There are a multitude of pranayama practices in yoga: Nadi Shodhanam, Bhastrika, Kapalabhati, Ujjayi, etc. Each practice brings it’s own benefit, from quieting the mind for meditation to increasing the heat in the body to cleansing the body of toxins. However, what we want to focus on before moving into any of these practices is the basic step of retraining ourselves to breath properly. Once we can connect to the diaphragmatic breath, we can move onto some of the more advanced breathing exercises.
Have you ever watched a newborn baby breathe? When we are born our breath is naturally a diaphragmatic breath. We have not yet experienced the day to day stresses this life puts upon us making us hold our breath and retain tension in our autonomic nervous system. At a very young age we begin to lose the innate ability to breath deeply. The breath moves high into the chest, we suspend the breath (either in or out) and engage in a constant “Fight or flight” reactionary breath, unwittingly keeping ourselves in a constant state of stress.
We have forgotten to breath and therefore need to retrain our system. In order to do this we need to start at the very beginning, teach ourselves to breath as we did when we were infants. Reconnecting with the movement of the diaphragm, acknowledging what is happening with our breath and learning to deepen and even out our breath until it becomes as natural as it was when we were born.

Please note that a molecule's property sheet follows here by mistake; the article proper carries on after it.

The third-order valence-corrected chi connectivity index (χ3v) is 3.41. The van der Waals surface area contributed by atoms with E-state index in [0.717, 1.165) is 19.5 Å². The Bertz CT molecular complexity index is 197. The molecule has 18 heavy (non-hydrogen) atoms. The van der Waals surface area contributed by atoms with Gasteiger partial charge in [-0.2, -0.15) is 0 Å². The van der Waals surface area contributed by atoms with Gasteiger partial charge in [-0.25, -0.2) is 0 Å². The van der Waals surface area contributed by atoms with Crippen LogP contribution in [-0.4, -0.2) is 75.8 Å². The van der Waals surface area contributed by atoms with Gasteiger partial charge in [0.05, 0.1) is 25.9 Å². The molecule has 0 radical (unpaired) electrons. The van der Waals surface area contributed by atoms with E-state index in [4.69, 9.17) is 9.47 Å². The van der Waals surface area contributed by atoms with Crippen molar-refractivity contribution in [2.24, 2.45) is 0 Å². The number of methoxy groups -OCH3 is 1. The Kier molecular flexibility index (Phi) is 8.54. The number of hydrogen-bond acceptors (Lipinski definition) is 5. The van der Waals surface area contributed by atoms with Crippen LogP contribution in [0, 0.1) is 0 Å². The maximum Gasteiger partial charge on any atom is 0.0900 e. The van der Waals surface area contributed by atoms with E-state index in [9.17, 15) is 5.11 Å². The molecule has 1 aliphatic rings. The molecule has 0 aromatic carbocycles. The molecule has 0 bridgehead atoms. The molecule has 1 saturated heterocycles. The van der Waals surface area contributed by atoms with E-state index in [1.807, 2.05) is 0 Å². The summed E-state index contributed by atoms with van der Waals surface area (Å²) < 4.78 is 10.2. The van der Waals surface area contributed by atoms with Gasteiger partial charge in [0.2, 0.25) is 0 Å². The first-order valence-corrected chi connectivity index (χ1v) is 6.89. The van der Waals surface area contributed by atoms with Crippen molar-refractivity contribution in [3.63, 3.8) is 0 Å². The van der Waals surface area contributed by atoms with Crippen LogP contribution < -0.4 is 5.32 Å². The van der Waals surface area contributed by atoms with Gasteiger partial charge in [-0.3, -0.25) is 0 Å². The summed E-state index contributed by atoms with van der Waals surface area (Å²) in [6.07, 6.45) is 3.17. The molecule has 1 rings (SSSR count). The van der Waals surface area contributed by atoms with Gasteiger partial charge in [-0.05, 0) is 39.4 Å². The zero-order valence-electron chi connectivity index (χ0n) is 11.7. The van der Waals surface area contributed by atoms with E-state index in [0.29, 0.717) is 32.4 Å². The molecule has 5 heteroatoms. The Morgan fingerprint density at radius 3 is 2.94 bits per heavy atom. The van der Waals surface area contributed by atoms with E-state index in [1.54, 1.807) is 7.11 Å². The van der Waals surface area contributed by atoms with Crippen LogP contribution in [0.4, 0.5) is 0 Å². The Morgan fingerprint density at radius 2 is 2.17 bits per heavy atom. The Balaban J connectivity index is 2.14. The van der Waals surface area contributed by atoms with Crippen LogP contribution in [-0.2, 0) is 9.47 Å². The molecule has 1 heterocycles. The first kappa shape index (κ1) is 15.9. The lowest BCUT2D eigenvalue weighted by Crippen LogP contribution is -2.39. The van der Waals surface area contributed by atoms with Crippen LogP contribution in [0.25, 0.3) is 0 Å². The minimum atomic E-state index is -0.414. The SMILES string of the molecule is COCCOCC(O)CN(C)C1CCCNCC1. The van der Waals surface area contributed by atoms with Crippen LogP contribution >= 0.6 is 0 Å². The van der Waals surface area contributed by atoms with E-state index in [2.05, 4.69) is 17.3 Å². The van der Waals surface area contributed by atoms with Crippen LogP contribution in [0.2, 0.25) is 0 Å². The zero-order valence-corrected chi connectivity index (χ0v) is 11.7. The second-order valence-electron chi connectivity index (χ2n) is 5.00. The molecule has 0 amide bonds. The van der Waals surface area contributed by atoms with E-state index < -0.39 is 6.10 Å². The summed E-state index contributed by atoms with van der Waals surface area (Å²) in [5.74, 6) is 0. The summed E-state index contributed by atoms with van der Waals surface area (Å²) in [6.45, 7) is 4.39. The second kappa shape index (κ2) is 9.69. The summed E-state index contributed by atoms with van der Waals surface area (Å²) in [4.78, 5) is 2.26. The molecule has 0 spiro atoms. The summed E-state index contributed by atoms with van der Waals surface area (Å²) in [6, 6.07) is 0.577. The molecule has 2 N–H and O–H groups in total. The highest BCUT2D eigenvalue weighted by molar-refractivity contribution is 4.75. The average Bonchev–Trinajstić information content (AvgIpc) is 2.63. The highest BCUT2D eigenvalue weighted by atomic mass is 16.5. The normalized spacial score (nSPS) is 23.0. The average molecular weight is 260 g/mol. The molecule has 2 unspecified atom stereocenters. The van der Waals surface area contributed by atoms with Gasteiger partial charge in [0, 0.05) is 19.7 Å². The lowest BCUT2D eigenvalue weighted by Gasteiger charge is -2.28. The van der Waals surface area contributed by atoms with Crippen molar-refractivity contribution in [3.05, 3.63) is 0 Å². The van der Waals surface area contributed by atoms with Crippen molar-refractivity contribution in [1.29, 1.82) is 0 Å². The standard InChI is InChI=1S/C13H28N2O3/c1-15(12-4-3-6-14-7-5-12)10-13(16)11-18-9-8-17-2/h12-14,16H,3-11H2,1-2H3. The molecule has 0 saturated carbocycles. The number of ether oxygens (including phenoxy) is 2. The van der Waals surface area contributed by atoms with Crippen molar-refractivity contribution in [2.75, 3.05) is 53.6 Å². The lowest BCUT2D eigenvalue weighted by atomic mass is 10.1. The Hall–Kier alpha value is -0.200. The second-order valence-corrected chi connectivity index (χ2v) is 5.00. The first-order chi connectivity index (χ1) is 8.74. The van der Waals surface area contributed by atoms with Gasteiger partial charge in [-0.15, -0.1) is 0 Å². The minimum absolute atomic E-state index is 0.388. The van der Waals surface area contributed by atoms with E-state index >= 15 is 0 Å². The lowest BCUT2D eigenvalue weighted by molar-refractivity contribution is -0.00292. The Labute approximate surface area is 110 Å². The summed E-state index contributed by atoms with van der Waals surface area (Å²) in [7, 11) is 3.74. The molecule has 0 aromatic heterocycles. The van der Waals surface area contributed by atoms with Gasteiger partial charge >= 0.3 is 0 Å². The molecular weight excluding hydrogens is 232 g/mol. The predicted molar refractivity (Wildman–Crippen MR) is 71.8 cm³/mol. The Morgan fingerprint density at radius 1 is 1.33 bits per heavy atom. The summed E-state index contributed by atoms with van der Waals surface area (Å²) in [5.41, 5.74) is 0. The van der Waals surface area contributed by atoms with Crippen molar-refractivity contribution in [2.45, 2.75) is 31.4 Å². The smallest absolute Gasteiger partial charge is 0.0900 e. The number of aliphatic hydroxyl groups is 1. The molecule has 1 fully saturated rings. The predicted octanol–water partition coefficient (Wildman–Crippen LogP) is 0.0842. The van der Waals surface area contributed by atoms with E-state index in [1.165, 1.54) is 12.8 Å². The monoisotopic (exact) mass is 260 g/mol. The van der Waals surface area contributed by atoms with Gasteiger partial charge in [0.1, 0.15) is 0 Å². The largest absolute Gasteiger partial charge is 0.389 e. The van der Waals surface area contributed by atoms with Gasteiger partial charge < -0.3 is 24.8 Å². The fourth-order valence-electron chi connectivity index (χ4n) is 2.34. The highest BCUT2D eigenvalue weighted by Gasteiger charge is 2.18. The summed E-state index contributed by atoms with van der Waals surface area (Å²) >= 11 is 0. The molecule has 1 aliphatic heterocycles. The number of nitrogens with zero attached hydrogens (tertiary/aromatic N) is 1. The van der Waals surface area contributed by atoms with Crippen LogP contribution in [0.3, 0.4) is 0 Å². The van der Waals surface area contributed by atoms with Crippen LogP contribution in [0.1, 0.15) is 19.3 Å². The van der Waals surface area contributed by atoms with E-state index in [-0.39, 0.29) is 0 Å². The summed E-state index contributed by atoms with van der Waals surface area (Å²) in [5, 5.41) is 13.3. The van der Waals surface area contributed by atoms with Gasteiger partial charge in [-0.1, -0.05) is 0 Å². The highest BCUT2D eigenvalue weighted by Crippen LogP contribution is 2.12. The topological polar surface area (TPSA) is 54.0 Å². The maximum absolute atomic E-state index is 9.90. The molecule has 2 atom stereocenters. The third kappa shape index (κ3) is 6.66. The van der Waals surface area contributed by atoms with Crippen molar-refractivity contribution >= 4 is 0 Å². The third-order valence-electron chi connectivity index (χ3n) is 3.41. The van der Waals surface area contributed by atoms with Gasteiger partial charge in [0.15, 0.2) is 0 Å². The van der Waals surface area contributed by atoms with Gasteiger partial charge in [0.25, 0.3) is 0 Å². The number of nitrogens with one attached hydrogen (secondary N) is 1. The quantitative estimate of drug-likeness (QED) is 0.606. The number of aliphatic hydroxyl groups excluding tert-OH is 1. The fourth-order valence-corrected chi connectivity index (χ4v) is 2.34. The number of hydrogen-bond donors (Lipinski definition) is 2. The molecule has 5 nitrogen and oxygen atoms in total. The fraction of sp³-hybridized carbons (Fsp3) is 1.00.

Diaphragmatic breathing is the practice of using the diaphragm with consciousness. As you inhale the diaphragm drops, gently pressing into the organs of the lower torso. As you exhale the diagram contracts and presses the air out of the lungs. We first practice this in an exaggerated fashion, letting the belly expand on the inhale and pull in on the exhale, but once we can connect back to the natural breath the movement of the lower abdominal muscles decreases to the point of a gentle rise and fall.
An additional behavior to take notice of is if you are breathing through your mouth or through your nose or some combination of both. Our nose is built to be our first line of defense for our immune system, the book The Science of Breath, does an excellent job describing the function of the nose. So let the breath move only through the nose when you are practicing the diaphragmatic breath.
Take this practice with you throughout your day, check in with your breath on a regular basis, notice if you are holding the breath (in or out) and remind yourself to breathe. Notice if you hold your breath in stressful situations and if consciously breathing helps your stress level decrease. And bring this practice to the mat. Notice how you are breathing throughout your yoga practice and if you can keep the breath steady and even.
The breath is the keystone that moves us from the physical body to mental awareness. It is the best tool you have to strengthen concentration and mindfulness and to begin moving through the last four limbs of yoga.
Join us next time as we move into Pratyahara – Withdrawal of the Senses.
Here in the west, Asana is associated mainly with the graceful movements and postures that we experience in the course of a yoga class. We flow through sun salutations or hold steady in our Warrior or Triangle poses. However, In regards to the eight limbs, asana refers only to a comfortable and steady posture. From this posture a practitioner can be fully at ease in order to achieve higher levels of concentration necessary for moving deeper into their practice.